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Arguably, the most important factor is achieving optimum performance from SQL Server is the proper construction and maintenance of the indexes. The first task is to determine whether the indexes you will be creating will be used by SQL Server in processing queries. SQL Server will not use an index if the first column of the index is not used either in a search argument of a join clause.

The SQL Profiler is a very useful tool in helping to analyze indexes and queries. Indexes are used by SQL Server to enforce uniqueness of data in the database tables and to speed up searches. Creating a useful index is one of the most important tasks in designing a database. It is unprofitable to create indexes on every field in a table, so you must try to choose indexes on fields which are used in joins and search arguments, and which have a high selectivity ratio. The selectivity ratio of an index is calculated by dividing the total unique values in the field by the total number of rows in the table. If the selectivity is high (close to 1), then that field is a good candidate for indexing. Look for ratios higher than .8 to use an index.

SQL Server keeps a set of statistics on every index in the sysindexes system table. These are available through the command

dbcc SHOW_STATISTICS (tablename, indexname)

Stats available are the number of rows in the table and the number of rows sampled. The number of sample values (up to 200), average key length, the index densities (distinct range rows, and average range rows), and sampled value (the endpoint of each range of values) are the other characteristics of stats. Key density is the reciprocal of the count of distinct key values in the tables. The smaller the key density, the more effective the index is likely to be. SQL Server’s query optimizer uses these statistics to determine which indexes to use when executing a query.

The index statistics are run when the index is created, or when you update the stats by issuing the command

UPDATE STATISTICS table | view [ index | ( statistics_name [ ,...n ] ) ] [ WITH [ [ FULLSCAN ] | SAMPLE number { PERCENT | ROWS } ] | RESAMPLE ] [ [ , ] [ ALL | COLUMNS | INDEX ] [ [ , ] NORECOMPUTE ] ]

This updating of index statistics should occur as part of an ongoing program of database maintenance. Recent versions of SQL Server provide for automatic updating of the index statistics table. Another system table counts when rows have been added, deleted or updated in a table. There is another process that monitors those counts, and when certain thresholds are attained, statistics are automatically updated.

The SQL Profiler can show when an automatic update is happening. It is also possible to disable the auto update of the statistics table.

Index Design Principles

• Identify likely indexes by examining the most frequently used queries and transactions
• Index all columns used in joins.
• In a composite index, identify the most selective columns first.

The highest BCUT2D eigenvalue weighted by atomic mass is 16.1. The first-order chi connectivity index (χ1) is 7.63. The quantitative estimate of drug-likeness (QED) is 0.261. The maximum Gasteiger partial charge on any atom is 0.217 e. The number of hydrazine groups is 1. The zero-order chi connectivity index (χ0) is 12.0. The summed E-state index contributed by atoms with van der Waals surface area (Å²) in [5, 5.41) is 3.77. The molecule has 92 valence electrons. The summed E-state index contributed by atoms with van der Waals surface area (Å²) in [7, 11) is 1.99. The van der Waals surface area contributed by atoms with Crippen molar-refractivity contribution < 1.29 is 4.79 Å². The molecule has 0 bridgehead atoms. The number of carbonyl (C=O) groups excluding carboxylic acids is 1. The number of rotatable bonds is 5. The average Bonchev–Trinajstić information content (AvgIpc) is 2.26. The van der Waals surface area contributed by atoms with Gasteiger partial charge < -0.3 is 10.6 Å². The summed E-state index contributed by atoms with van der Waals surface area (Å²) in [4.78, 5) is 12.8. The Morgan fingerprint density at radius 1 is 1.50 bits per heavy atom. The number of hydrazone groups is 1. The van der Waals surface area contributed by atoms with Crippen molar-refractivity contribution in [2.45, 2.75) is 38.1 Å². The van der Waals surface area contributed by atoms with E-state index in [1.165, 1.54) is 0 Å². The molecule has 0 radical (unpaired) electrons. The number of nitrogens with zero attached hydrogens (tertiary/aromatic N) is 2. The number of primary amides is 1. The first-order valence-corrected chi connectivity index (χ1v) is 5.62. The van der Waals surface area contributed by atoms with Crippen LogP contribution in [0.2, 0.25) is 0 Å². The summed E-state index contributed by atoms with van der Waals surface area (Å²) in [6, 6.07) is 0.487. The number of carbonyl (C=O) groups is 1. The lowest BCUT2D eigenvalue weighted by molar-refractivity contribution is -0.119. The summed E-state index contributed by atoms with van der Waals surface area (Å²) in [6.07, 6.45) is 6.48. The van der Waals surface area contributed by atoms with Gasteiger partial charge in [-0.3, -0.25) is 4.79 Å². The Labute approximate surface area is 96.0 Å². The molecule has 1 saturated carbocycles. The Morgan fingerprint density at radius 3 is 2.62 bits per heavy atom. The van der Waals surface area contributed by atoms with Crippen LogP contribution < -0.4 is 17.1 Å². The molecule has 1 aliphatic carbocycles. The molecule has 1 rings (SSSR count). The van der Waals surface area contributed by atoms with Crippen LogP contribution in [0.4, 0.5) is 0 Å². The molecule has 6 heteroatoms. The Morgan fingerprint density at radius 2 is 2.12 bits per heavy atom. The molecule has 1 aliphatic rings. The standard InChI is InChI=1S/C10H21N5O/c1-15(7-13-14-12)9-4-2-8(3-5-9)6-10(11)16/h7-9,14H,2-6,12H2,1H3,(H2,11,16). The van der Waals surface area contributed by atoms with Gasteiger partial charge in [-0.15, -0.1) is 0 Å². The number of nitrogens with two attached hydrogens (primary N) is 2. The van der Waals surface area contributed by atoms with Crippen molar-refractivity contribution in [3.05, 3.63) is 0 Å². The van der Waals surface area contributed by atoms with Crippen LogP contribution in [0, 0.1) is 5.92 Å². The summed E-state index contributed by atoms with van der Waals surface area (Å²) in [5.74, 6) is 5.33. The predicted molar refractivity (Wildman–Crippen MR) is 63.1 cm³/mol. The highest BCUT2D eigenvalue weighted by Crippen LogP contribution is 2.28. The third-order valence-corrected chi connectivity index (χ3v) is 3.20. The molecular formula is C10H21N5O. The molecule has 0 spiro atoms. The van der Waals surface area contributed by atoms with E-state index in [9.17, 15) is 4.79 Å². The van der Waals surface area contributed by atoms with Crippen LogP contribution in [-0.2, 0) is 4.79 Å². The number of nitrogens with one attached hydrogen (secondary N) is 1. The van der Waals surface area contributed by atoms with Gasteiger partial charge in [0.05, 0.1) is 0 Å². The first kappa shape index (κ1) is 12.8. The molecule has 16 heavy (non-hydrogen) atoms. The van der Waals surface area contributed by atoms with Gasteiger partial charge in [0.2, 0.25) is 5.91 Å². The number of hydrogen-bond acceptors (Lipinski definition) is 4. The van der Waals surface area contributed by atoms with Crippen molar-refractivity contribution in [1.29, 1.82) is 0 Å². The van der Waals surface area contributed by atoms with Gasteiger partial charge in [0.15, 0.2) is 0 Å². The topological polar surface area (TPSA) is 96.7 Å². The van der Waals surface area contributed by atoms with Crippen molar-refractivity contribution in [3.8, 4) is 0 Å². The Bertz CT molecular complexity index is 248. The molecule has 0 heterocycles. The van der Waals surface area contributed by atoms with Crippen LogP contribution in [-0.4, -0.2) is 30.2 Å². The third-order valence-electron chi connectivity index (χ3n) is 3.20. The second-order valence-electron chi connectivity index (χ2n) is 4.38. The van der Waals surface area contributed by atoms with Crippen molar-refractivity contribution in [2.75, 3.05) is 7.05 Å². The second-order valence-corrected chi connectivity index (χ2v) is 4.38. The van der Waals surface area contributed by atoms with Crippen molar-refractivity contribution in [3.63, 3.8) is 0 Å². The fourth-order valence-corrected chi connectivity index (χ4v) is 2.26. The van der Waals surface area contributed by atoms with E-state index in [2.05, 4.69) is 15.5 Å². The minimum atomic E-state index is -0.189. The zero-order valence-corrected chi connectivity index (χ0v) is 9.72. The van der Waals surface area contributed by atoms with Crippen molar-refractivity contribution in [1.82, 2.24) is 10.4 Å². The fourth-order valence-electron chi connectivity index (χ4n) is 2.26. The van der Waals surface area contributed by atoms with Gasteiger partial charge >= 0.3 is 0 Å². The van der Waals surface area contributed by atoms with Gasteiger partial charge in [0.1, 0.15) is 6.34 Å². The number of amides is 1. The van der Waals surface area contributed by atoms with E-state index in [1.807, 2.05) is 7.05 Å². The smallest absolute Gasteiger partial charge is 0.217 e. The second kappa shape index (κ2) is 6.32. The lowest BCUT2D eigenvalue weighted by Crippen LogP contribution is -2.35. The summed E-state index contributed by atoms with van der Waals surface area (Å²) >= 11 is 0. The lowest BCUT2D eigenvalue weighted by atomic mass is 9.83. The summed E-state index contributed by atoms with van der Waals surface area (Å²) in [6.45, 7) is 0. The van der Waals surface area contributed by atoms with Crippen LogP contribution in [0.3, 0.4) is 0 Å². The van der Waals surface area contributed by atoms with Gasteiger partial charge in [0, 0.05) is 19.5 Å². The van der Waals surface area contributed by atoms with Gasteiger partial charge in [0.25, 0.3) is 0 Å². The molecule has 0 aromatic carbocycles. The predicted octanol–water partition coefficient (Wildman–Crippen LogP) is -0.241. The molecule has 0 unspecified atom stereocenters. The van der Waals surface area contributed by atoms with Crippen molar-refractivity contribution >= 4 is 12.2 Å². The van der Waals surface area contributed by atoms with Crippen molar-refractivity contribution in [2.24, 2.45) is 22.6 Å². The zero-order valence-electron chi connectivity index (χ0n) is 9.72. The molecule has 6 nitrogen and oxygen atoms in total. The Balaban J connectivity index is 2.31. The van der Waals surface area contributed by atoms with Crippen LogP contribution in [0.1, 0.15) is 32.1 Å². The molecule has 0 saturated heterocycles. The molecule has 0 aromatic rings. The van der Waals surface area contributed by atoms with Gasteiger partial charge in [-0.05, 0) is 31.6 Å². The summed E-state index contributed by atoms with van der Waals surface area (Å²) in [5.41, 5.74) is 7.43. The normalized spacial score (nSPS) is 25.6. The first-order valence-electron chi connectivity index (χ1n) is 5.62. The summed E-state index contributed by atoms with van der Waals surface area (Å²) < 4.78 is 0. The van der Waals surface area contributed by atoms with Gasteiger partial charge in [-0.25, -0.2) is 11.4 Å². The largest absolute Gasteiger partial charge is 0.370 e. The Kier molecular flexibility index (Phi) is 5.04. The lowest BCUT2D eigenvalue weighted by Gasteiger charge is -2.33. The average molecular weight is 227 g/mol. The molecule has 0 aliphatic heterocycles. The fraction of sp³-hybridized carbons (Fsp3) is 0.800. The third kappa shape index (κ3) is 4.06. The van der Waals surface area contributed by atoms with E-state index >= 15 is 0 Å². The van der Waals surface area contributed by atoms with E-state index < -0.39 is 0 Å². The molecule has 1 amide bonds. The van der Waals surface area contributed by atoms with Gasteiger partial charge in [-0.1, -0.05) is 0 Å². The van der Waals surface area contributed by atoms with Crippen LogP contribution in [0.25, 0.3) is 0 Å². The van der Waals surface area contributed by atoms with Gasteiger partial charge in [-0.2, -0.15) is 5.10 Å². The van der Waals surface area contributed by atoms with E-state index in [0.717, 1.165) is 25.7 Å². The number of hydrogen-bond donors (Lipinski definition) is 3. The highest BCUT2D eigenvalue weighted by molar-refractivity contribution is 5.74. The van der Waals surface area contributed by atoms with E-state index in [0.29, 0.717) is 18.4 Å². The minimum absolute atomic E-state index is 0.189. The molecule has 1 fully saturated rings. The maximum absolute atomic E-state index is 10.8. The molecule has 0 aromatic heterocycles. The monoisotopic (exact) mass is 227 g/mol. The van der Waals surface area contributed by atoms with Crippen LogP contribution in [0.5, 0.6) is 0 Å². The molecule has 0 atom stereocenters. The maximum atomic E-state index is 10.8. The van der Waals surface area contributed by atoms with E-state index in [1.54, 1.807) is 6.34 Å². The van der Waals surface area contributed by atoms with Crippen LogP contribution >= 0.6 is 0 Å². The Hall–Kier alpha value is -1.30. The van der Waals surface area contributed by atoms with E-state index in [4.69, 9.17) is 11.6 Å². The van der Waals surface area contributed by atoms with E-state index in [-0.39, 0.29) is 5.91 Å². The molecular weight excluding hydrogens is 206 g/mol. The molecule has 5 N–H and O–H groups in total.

• Don’t index on columns with low selectivity ratio.
• Be aware of the features of clustered and non-clustered indexes.
• Clustered indexing is generally faster because pointers are used for pages rather than individual rows. However, the overhead of maintaining a clustered index is significantly higher that that of a non-clustered one.
• Primary keys are usually clustered indexes by default, but this can be changed if the construction of the application suggests a better approach. You may want to make the primary key a non-clustered index, saving the clustered one for columns that have many duplicate values, like lastname, for instance. Columns that are called in an ORDER BY clause are also likely candidates, or those that are used in queries that call for a range of values, or columns that are used in a join clause.
• For non-clustered indexes, define indexes with high selectivity, as discussed earlier.
• Non-clustered indexes are good for single row lookups, and joins. Queries on ranges are better served with clustered indexes.
• Covered indexes are sometimes very efficient. A covered index is one where all of the fields being selected and searched are contained in the non-clustered index itself. These index pages can be scanned like a table itself, and because the pages are much smaller than the table, results are produced more quickly.
• Multiple indexes (where some of the required fields are contained in one index, and some in another) are also sometimes more efficient than composite indexes, especially if putting all the fields in one index would result in a wide index. The efficiency is obtained from the fact that the composite index consumes more space and allows fewer rows to a page, and therefore more pages may be required to execute the same query.
• Recent versions of SQL Server allow indexing of views. This will definitely improve the performance of queries based on the view, but there is considerable overhead requirement which is, indexes must be updated when the tables are updated, in addition to the indexes on the table itself.

The Index Tuning Wizard is an excellent way of analyzing a database and recommending a set of indexes to improve performance. It can even generate a SQL script to generate the suggested indexes. Just generate a trace file and start the Index Tuning Wizard from Enterprise Manager Tools menu. Or you can get there through the Query Analyzer. To automate and schedule the running of the Tuning Wizard, use the itwiz command or set a schedule in SQL Server Agent to regularly run itwiz.


General Information on SQL.

This resource provides a general information on SQL.

Tutorial: Introduction to Structured Query Language.

This is an excellent resource that discusses SQL in detail.

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